This is where they lay their eggs. You likely won't see fertile eggs for at least a couple months after the geckos are introduced, but provide a nest box anyway. We even raise our juveniles with nest boxes (humid hides) so that geckos will become familiar with it. After 60 days or so, it's good to get into the habit of checking for eggs. I check for eggs almost every day due to the number of females kept in each enclosure. If you only have one female, you don't need to start checking for eggs until about 25 days after the last clutch was laid.

If you use any type of heating, which we generally do not recommend, the nest box should be placed on the coolest end of the cage. For a nest box, I use a 4-6 quart container with a 3-4" layer of substrate.

The substrate I use is a mixture of 50% coconut fiber, 50% peat and a pinch of play sand to help with packing. I moisten it until it's wet enough that it will make a "snowball" when packed, but not so wet that water will drip out when squeezed. This mixture packs well, absorbs and holds moisture well and is safe for the eggs. This mixture is just something that kind of evolved here over the last several years, but it seems to work better than anything else I've tried.

I cut a couple holes in the lid of the nest box container so that geckos have multiple points of exit/entry, and it helps maintain moisture levels in the nest box. This gives both the males and females a cool, humid retreat, as well as a place for females to lay their eggs.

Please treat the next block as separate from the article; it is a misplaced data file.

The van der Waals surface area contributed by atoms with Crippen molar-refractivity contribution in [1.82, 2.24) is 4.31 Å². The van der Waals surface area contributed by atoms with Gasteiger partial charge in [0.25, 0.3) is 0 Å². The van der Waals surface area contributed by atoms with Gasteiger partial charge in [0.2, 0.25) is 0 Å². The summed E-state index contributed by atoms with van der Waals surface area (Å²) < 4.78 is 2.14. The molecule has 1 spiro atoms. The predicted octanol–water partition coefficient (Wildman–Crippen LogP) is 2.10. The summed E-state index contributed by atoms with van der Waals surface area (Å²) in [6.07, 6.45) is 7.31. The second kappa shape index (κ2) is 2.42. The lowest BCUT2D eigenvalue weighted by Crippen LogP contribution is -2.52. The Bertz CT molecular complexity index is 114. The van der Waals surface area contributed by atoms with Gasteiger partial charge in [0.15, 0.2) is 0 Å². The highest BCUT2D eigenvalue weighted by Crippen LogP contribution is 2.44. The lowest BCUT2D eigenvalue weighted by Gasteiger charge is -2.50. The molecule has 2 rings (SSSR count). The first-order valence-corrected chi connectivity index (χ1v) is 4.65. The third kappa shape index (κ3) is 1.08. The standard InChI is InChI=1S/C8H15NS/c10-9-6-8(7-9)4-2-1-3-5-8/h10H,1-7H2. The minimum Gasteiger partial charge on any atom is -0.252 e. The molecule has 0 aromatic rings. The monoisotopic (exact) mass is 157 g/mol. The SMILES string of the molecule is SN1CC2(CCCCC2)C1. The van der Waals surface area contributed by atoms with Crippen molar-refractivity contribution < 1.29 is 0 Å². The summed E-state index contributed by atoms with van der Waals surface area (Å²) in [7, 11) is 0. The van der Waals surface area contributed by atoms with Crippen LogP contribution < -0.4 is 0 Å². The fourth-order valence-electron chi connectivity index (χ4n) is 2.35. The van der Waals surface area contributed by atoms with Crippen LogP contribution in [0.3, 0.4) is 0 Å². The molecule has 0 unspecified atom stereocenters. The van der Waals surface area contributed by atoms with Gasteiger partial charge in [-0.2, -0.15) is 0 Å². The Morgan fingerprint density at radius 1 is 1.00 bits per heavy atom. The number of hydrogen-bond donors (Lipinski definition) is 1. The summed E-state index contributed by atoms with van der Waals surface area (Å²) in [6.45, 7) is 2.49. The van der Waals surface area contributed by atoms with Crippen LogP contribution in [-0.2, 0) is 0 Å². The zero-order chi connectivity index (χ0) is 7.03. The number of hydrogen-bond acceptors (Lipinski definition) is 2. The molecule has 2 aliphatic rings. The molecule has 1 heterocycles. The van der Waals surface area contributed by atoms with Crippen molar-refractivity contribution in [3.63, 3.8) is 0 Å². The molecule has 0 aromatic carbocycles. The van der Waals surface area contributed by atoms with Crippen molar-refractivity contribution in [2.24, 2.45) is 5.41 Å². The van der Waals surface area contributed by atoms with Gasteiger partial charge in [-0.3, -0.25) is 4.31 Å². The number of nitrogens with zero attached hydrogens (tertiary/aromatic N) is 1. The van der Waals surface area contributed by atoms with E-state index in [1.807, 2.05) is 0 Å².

Eggs & Incubation

Eggs should be kept at room temperature. The cooler they're kept, the longer it takes to hatch...conversely, the warmer they're kept, the faster they'll hatch. Although the idea of having eggs hatch faster sounds good, hatchlings that hatch earlier tend to be smaller and sometimes even weaker than normal. The general rule of thumb is that longer an egg incubates, the larger/stronger the hatchling. That said, it's probably best to keep eggs in the mid 70's, although fluctuating temperatures are OK too.

Incubation Period
Depending on the temperature in the room, eggs usually hatch after 60-90 days, with the average being about 70-75 days. In the winter, when temperatures are cooler, eggs can take as long as 120 days to hatch.

Incubation Medium
I used to mix perlite at 1:1 perlite to water by weight, I recently started doing 1:2 (perlite:water) and we rarely have to add water. The trick is to make sure the perlite is relatively deep in comparison to the diameter of the container. Some breeders mix it a bit on the drier side with good results too. I use 6.75" round deli cups, which are about 3" deep. I put in pproximately 2.5" of dampened perlite. I like to have just a few ventilation holes in the egg box, but this is not necessary if you open the box periodically.

Maintenance Routine
Egg boxes are checked for moisture every week or two. If you weigh the nest box once it's set up, any water that may have evaporated is replaced by simply pouring water back in. Generally speaking, we don't have to add water before geckos hatch, but if you're not confident in the ability of your egg box to contain humidity, it might be smart to weigh the box and be safe. If you're using perlite, it's not necessary to remove the eggs or stir the mixture when adding water. Just be careful not to get any of the eggs wet, and the water will disperse evenly throughout the perlite on its own.